Checking on Your Benefits
To help you determine what your benefits are and maximize the benefits you receive from your plan, you may wish to download our "Checking on Your Mental Health Benefits" worksheet. This worksheet provides a list of specific questions to ask your insurance company when you call to verify your mental health benefits. With this information, you should be able to determine what your out-of-pocket costs will be and what steps you will need to take to maximize the benefits you receive through your insurance plan.

While we do file insurance claims on behalf of our patients, it is important to keep in mind that each patient is ultimately responsible for all non-reimbursed costs. Denied claims, deductibles, co-pays, missed session fees, late cancellation fees and all other non-reimbursed costs are the responsibility of the patient.


This is the amount you must pay out of your own pocket to your therapist before the insurance company will begin making payment to the provider.

For instance, if you have a $250 deductible, the first $250 in therapy charges will be payable directly to the therapist by you rather than by your insurer. After you have "met" (i.e. paid) the $250 in deductible charges, your insurer will begin paying its portion of the charges.

Some plans may require that you meet a separate mental health deductible. Be sure to ask your insurer if your mental health and medical deductible are the same.

Most plans require you to meet your deductible on a calendar-year basis. This means that your deductible is "reset" at the beginning of each year and beginning January 1st you will need to meet a new deductible. Some plans run on an annual deductible that does not coincide with the calendar year.

Coinsurance is the amount you owe after the insurance company has paid its portion of the charges. For example, if your insurer pays 80%, your coinsurance, or the amount of money you pay per session, is 20%.

A copay is a flat dollar amount that must be paid each time you meet with your therapist.

Note: Your mental health copay is often different than the copay for your medical doctor. Many insurance companies list a copay amount on the front of their members' ID cards. It is important to note that this may not be the copay amount due for mental health services--this may be the copay amount only for medical or other services.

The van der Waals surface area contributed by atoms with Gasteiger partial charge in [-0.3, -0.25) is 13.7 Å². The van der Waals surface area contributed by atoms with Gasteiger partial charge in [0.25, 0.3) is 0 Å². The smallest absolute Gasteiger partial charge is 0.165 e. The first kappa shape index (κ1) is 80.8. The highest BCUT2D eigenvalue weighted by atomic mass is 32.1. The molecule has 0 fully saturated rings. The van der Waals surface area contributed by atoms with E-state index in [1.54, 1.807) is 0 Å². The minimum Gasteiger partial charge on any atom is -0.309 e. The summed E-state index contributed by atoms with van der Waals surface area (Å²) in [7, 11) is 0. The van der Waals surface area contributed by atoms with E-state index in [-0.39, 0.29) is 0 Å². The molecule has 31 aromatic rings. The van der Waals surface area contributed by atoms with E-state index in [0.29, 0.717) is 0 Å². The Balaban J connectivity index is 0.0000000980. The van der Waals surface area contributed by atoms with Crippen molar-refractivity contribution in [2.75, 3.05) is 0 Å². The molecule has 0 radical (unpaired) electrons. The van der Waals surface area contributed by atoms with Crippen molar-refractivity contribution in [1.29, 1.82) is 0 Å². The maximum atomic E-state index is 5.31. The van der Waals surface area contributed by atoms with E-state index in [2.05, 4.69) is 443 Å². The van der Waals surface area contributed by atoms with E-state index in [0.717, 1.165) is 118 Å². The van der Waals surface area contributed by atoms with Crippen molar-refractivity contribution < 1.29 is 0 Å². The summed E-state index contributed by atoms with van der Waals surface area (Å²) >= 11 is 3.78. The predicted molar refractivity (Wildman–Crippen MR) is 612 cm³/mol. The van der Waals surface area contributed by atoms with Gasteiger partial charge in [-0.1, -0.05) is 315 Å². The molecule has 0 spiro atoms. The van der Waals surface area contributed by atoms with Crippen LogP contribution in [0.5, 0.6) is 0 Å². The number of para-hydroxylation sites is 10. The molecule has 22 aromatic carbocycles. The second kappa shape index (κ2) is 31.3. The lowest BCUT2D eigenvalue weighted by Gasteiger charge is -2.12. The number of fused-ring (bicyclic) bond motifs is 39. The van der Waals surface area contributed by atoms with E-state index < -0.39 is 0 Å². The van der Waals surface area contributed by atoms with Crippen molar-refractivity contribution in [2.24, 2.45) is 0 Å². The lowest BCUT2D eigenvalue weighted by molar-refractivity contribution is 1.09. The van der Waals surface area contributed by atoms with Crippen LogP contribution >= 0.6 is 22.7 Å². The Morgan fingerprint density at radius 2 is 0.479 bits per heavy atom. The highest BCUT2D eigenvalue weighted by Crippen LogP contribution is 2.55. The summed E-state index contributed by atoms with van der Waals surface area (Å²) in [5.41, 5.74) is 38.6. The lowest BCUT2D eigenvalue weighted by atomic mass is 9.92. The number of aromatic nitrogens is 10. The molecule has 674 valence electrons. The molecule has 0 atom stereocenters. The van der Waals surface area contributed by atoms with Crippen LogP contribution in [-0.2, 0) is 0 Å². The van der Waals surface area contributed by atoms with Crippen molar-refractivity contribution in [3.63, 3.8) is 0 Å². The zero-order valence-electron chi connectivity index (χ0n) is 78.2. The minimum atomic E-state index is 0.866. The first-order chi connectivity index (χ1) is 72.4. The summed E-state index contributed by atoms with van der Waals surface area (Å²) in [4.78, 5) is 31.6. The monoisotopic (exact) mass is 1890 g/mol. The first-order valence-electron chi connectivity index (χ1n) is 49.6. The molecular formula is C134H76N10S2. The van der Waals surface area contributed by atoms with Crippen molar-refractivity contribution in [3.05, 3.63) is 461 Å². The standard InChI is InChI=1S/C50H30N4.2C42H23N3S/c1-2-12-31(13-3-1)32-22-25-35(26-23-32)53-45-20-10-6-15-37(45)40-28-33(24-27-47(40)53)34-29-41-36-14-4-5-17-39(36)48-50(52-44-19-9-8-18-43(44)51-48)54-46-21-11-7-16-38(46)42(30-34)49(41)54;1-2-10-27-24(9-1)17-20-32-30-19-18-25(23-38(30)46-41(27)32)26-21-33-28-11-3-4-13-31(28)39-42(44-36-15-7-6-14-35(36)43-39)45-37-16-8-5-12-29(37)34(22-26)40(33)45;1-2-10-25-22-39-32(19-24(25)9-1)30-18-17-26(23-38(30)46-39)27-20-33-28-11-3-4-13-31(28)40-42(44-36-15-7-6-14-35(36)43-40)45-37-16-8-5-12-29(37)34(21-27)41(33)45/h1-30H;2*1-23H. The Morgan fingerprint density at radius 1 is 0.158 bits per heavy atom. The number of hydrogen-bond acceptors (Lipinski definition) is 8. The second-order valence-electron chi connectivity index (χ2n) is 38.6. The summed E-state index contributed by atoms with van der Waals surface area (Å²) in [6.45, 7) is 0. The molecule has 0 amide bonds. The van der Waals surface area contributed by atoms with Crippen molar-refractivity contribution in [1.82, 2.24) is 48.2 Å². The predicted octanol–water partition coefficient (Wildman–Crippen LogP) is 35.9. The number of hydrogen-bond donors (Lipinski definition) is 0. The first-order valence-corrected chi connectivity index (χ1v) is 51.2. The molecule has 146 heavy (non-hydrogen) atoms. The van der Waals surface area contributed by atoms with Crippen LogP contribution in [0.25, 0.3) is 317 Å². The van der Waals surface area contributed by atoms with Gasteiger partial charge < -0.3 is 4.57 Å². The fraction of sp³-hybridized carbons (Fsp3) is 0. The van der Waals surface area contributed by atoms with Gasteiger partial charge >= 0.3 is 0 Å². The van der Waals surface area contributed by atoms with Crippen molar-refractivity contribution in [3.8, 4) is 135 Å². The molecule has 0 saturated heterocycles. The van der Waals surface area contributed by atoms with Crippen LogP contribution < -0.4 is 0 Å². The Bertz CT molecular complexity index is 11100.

Some insurance plans require that you obtain a pre-authorization (sometimes called a pre-certification) before you see your therapist for the first time. Plans that require such authorization will not pay for visits that have not been authorized in advance, leaving the patient to pay the full fee for unauthorized sessions. If you are required to obtain a pre-authorization for services, please provide us with your authorization number or code before your first session.

In-Network/ Out-of-Network:
To reduce costs, many insurers develop a network of providers who agree to perform their services for a negotiated rate. To encourage plan members to use services at these negotiated rates, many insurers provide greater benefits to their members when they see an in-network provider. Some plans will pay no benefits for services provided by a therapist who does not participate in their network. Plans may also require you to meet a separate, out-of-network deductible (which is often higher than your in-network deductible) if you seek services with providers outside of their network.

Some plans, typically HMO plans, require that you obtain a referral from your primary care physician prior to meeting with your therapist. These plans will not pay for therapy sessions for which no referral was obtained. Please present your referral paperwork prior to your first session with your therapist.

Session Limits/ Dollar Limits:
Most plans allow their members a maximum number of therapy sessions or a maximum dollar amount toward therapy sessions each year. Once that limit has been met, all fees for subsequent therapy sessions for the plan year or calendar year become the responsibility of the patient.

For instance, if your plan limits your visits to 20 per calendar year, the 21st and all subsequent visits will not be eligible for any reimbursement by your insurance carrier.